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How Do I Recover from a Marathon?


Submitted by Laura Skladzinski
Posted on 25 Aug, 2016


How Do I Recover from a Marathon
Get to the finish line of a marathon, and a few runners might vow to never run again. But when all’s said (and run), many competitors end up catching the running bug—and can’t wait to train for that next big race. But before they can race again, marathoners have to allow their bodies to recover from the tremendous physical accomplishment of running 26.2 miles. Here's how long to it takes a body to recover from running, plus tips for improving recovery and getting back to peak performance.

Immediately after a long-distance run, studies show running economy (i.e., how efficiently the body uses oxygen) is severely impaired. While the hard work might appear to be behind us, the body is still struggling to keep on truckin’ and tend to damaged muscles.
While the hard work might appear to be behind us, the body is still struggling to keep on truckin’ and tend to damaged muscles.

So what’s the right formula for R&R? While myths like “take one day of rest for each mile raced” persist, there’s no science to back them up. Some experts do, however, recommend resting for three to seven days after a marathon to allow muscles to recover, before gradually easing back into running. The reason for the range? Muscle recovery is highly variable between individuals, because how muscles react to stress differs from person to person.

For the most part, individuals can expect soreness from the rebuilding cycle to set in about 24 to 48 hours post-race, peaking after 72 hours before tapering off. The key: allowing the muscles to fully recover, properly tending to any new or nagging injuries (doctor’s orders!), and, once the body’s good and ready, starting in again with good running form.

 

Your Action Plan

It may be tempting to veg out for a while after completing a marathon—and of course, you've earned the right to! But for those who can't wait to run again (or at least walk normally instead of hobbling), there are more than a few scientifically proven ways to speed recovery:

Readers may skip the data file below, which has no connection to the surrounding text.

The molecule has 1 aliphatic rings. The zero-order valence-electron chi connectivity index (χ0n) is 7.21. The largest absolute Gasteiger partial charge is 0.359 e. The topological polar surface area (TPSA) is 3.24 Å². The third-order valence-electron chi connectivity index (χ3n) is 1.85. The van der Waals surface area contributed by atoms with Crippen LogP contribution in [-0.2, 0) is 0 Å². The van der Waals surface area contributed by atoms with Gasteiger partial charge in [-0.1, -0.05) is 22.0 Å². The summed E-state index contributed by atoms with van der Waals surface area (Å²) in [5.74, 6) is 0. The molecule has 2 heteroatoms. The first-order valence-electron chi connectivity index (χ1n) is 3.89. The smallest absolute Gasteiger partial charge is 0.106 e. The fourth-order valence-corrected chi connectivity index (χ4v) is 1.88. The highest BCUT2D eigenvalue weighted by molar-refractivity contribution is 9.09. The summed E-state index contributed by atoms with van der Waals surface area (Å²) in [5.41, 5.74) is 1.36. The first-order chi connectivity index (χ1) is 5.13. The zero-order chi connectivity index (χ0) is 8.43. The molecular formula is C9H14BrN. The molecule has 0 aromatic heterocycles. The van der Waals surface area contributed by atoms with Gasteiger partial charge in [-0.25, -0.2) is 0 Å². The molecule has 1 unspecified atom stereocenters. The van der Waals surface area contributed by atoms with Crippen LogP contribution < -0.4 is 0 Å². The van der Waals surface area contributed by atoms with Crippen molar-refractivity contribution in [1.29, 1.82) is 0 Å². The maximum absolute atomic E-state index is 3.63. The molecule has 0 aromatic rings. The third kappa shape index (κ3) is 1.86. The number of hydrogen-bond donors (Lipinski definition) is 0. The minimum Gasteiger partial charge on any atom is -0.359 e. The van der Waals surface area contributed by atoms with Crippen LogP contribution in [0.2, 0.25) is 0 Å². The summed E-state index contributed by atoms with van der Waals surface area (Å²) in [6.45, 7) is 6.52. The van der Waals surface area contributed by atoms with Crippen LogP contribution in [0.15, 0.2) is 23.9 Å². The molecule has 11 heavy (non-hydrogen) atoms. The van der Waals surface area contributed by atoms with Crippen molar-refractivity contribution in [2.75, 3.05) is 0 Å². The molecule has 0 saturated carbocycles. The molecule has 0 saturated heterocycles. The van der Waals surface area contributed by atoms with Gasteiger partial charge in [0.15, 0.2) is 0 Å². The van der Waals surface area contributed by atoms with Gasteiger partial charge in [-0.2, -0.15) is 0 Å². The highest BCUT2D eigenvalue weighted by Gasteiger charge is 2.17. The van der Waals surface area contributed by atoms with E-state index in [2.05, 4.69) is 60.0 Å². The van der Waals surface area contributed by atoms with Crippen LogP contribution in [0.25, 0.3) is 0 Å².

1. Train wisely.
The better the preparation, the smoother the recovery. If the distance and pace of the race is comparable to what’s done in training, the muscles will have likely already adapted to that level of stress—minimizing tearing and soreness.

 

2. Roll out.
For some inexpensive DIY relief, try foam rolling to help alleviate built-up muscle tension and increase flexibility . A golf or tennis ball should also do the trick on tough spots!

 

3. Eat right
To help the muscles recover as quickly as possible, seek out protein-rich foods. Research also suggests chocolate milk can work surprisingly well as a recovery drink due to its optimal ratio of carbs to protein . Of course, don't forget some good old-fashioned H2O as well to stay hydrated!

 

4. Ice, ice, baby.
The pros do it—why shouldn’t you? It may sound brutal, but immersing the legs in a chilly ice bath has been proven to significantly reduce muscle soreness and help maintain strength and flexibility.

 

5. Compress yourself.
Many distance runners these days wear compression gear before, after, and even during a race. No, the 80s aren't back—those neon-colored knee socks are actually one form of compression garments, which may reduce soreness and inflammation.

 

6. Get low—impact, that is.
Whenever you ease back into physical activity, seek out low impact options to start. Greatist Expert Andrew Kalley puts swimming at the top of his post-race regimen since there’s “no impact on the body and the water is soothing on the muscles.” Another way to get on the road to recovery: an easy ride on the exercise bike. “It’ll get the legs moving again, and draws new blood to the area, which will speed up recovery,” Kalley says.


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